July 19, 2006 (Part 2)
When we returned to the Marine Extension Service Station, Travis immediately took the sondes from each order into the lab to clean them. Travis cleaned and packed all of the sondes for the trip back to Charleston. Kolo had already begun processing his oyster sample from Burnett Creek. The other teams had arrived earlier and were in the middle of cleaning their equipment and preparing the biota samples caught by trawl and seine in the both orders of Burnett Creek.
This involved putting everything caught at a reach in the seine into a large sieve. Several students worked together carefully rinsing away the mud and picking out the tiny shrimp, crabs, and fish.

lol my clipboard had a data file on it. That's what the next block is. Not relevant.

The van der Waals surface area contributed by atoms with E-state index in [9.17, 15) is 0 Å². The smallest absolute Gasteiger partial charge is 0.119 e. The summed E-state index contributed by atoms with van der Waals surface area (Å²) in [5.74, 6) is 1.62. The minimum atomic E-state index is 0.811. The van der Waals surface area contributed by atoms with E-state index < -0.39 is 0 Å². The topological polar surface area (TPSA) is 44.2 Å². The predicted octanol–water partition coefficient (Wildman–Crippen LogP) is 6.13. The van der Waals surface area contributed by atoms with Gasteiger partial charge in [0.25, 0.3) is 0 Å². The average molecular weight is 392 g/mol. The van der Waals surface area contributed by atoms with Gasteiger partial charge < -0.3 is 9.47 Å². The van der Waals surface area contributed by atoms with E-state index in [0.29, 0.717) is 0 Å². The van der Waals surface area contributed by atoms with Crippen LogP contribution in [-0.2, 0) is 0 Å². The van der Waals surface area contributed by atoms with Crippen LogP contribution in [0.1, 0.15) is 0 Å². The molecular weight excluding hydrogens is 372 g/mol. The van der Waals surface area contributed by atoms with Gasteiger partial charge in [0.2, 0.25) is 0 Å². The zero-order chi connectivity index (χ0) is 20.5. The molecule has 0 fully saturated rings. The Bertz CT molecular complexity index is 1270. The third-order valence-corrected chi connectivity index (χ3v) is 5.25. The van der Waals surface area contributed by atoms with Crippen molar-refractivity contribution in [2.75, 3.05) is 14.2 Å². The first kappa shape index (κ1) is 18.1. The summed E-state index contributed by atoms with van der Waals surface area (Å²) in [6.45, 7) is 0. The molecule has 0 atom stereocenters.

These were then put into a large plastic container which was labeled by reach number and date. These biota samples are kept cold until they are identified and counted back at Hollings Marine Laboratory. I was surprised how hard the researchers work at processing the samples.
Patrick was the expert at identifying any unusual fish by their scientific names.
Lisa, Mark, and I were the last team to arrive at the lab so the other researchers pitched in to help us clean our catch. I had to grin to myself when Lisa handed the plastic sample bag containing what I knew to have the awful odor to Cindy and Angela to process. Lisa and Mark laughed out loud when their noses noticed. Finally processing and packing the U-Haul was done. We washed up in the lab, decided to dine at Wendy's on the way back to Hollings Marine Laboratory in Charleston. I don't remember enjoying fast food so much!